Figure 1: A standard module in ECON 215: Demand

In Figure 1, the first item under module for Demand outlines the learning objectives. These objectives describe the concepts and tools of analysis the students are able to understand and use at the completion of the module.

These learning objectives also provide clear guidelines for the course assessments. The next section, termed as Pre-module concept and skill check, includes two ‘self-study’ activities. It deals with the concepts taught in the previous courses, followed by a quiz that measures competence in these. These pre-lecture activities also help the lecturer to focus the entire lecture time on new topics rather than revision work. The next section includes post-lecture activities like tutorials, ‘lectorials’ (i.e. video of tutorial questions with a voiceover) and practice quizzes. The last section is an online interactive lesson, which offers content review opportunities with formative assessment of the student’s on-going grasp of the learning objectives of the module. All of these online activities cater for the student’s individual learning styles, provide them with formative feedback throughout the semester and consequently prepare them for final assessments.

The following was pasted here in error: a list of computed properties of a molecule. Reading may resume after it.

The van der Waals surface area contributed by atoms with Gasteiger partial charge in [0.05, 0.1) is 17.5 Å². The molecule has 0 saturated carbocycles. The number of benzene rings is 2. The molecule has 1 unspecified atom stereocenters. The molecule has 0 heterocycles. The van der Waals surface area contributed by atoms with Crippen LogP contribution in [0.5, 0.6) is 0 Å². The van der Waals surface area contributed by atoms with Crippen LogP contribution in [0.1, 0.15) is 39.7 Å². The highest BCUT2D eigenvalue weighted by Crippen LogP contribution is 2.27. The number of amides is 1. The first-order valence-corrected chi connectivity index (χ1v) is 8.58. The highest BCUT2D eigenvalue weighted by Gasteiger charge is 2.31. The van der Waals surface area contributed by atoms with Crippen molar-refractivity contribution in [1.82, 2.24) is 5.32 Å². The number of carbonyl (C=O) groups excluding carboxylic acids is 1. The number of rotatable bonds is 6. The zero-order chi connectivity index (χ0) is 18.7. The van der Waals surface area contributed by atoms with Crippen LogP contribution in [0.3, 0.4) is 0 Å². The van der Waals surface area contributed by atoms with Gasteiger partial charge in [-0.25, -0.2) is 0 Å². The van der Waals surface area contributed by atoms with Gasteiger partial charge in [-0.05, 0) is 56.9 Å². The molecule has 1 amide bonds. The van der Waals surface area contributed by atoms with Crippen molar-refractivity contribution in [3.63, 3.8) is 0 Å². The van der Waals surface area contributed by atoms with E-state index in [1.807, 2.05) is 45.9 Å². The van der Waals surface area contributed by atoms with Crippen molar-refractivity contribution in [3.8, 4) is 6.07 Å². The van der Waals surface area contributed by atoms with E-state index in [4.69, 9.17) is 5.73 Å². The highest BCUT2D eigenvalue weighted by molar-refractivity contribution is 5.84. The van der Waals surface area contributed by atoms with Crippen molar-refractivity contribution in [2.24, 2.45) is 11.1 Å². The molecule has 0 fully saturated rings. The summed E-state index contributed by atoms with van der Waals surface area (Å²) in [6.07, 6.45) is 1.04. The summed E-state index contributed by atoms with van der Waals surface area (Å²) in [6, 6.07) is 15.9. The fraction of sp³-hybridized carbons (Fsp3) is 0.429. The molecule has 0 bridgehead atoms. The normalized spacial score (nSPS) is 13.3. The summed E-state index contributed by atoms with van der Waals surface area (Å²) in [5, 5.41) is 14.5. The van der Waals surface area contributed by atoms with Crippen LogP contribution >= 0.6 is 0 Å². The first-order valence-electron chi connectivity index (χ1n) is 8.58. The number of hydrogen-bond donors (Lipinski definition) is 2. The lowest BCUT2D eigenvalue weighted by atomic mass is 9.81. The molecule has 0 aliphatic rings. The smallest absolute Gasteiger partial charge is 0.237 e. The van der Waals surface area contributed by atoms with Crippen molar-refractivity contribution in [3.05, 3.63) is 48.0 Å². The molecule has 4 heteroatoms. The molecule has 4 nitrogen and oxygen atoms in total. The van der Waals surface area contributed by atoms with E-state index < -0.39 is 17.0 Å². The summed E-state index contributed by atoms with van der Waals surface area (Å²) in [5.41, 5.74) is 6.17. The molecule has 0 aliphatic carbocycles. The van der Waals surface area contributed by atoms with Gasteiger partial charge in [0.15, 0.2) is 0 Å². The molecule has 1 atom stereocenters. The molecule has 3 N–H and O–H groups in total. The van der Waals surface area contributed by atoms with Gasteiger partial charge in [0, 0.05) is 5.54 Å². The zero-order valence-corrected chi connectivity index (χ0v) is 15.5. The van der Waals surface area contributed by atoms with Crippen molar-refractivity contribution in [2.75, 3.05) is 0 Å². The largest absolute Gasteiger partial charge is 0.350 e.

2. Personalised Learning Space The second tool was a set of online mathematics resources to encouraged self-directed activities. Previous iterations of the course showed a paucity in the required level of mathematical rigour among a large number of the enrolled students. In 2010, in consultation with education designers from Flexible Learning Initiative (FLI) and Teaching and Learning Services (TLS), Lincoln University, two online mathematics courses were developed: MATH001 Mathematics Refresher and MATH 003 Calculus. The students enrolled in Managerial Economics can access all the resources available in these two online courses.

Figure 2 illustrates a standard module in MATH 003, containing concept notes, interactive lessons, selfassessment quizzes and videos on Derivative of Logarithmic Function. Our aims were:

a. to introduce the basic rules of differential calculus, and b. to enable students to apply those rules to solve problems in microeconomics.

MATH 003 has two branches of lessons to address these objectives: mathematical application and economic application. Instead of giving them zero marks for wrong answer, the lesson enables us to provide constructive feedback with links to the relevant concepts or worked examples. The question may then be represented in a different format to allow the learner to address the concept from another angle. Algebraic concepts, for instance, can be reframed as economic narratives. Students are also able to seek help from the ‘Step-by-step’ video developed by Khan Academy. These third-party resources are enhanced with suggestions on how to integrate them with other learning activities.